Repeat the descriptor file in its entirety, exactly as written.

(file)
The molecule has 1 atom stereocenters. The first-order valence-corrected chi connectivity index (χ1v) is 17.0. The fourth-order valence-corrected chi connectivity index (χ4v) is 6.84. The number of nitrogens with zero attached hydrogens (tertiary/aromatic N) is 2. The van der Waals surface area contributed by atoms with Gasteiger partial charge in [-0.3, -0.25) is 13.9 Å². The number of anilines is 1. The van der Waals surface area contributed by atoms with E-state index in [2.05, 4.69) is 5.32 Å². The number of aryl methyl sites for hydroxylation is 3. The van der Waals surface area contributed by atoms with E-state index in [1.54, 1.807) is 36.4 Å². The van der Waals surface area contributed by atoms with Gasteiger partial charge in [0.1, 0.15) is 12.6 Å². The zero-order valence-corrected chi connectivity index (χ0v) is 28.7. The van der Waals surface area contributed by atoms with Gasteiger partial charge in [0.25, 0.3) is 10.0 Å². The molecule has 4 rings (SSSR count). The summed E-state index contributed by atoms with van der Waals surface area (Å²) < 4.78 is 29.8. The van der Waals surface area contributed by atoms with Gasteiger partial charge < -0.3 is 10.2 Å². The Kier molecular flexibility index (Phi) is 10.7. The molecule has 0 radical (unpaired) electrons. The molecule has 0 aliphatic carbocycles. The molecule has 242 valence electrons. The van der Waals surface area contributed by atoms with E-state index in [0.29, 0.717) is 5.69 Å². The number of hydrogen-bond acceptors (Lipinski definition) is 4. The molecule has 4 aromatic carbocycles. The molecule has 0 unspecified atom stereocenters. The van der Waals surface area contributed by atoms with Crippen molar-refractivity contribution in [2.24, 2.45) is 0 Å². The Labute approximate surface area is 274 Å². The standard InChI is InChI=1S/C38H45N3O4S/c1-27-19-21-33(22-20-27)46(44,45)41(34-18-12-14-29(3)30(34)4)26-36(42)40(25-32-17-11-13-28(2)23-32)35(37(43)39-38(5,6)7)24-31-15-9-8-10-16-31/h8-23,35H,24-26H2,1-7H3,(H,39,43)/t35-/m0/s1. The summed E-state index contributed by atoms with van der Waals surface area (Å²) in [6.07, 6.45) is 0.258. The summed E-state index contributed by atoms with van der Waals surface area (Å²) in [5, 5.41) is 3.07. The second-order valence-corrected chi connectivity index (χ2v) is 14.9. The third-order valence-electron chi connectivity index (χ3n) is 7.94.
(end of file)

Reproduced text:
The molecule has 1 atom stereocenters. The first-order valence-corrected chi connectivity index (χ1v) is 17.0. The fourth-order valence-corrected chi connectivity index (χ4v) is 6.84. The number of nitrogens with zero attached hydrogens (tertiary/aromatic N) is 2. The van der Waals surface area contributed by atoms with Gasteiger partial charge in [-0.3, -0.25) is 13.9 Å². The number of anilines is 1. The van der Waals surface area contributed by atoms with E-state index in [2.05, 4.69) is 5.32 Å². The number of aryl methyl sites for hydroxylation is 3. The van der Waals surface area contributed by atoms with E-state index in [1.54, 1.807) is 36.4 Å². The van der Waals surface area contributed by atoms with Gasteiger partial charge in [0.1, 0.15) is 12.6 Å². The zero-order valence-corrected chi connectivity index (χ0v) is 28.7. The van der Waals surface area contributed by atoms with Gasteiger partial charge in [0.25, 0.3) is 10.0 Å². The molecule has 4 rings (SSSR count). The summed E-state index contributed by atoms with van der Waals surface area (Å²) < 4.78 is 29.8. The van der Waals surface area contributed by atoms with Gasteiger partial charge < -0.3 is 10.2 Å². The Kier molecular flexibility index (Phi) is 10.7. The molecule has 0 radical (unpaired) electrons. The molecule has 0 aliphatic carbocycles. The molecule has 242 valence electrons. The van der Waals surface area contributed by atoms with E-state index in [0.29, 0.717) is 5.69 Å². The number of hydrogen-bond acceptors (Lipinski definition) is 4. The molecule has 4 aromatic carbocycles. The molecule has 0 unspecified atom stereocenters. The van der Waals surface area contributed by atoms with Crippen molar-refractivity contribution in [2.24, 2.45) is 0 Å². The Labute approximate surface area is 274 Å². The standard InChI is InChI=1S/C38H45N3O4S/c1-27-19-21-33(22-20-27)46(44,45)41(34-18-12-14-29(3)30(34)4)26-36(42)40(25-32-17-11-13-28(2)23-32)35(37(43)39-38(5,6)7)24-31-15-9-8-10-16-31/h8-23,35H,24-26H2,1-7H3,(H,39,43)/t35-/m0/s1. The summed E-state index contributed by atoms with van der Waals surface area (Å²) in [6.07, 6.45) is 0.258. The summed E-state index contributed by atoms with van der Waals surface area (Å²) in [5, 5.41) is 3.07. The second-order valence-corrected chi connectivity index (χ2v) is 14.9. The third-order valence-electron chi connectivity index (χ3n) is 7.94.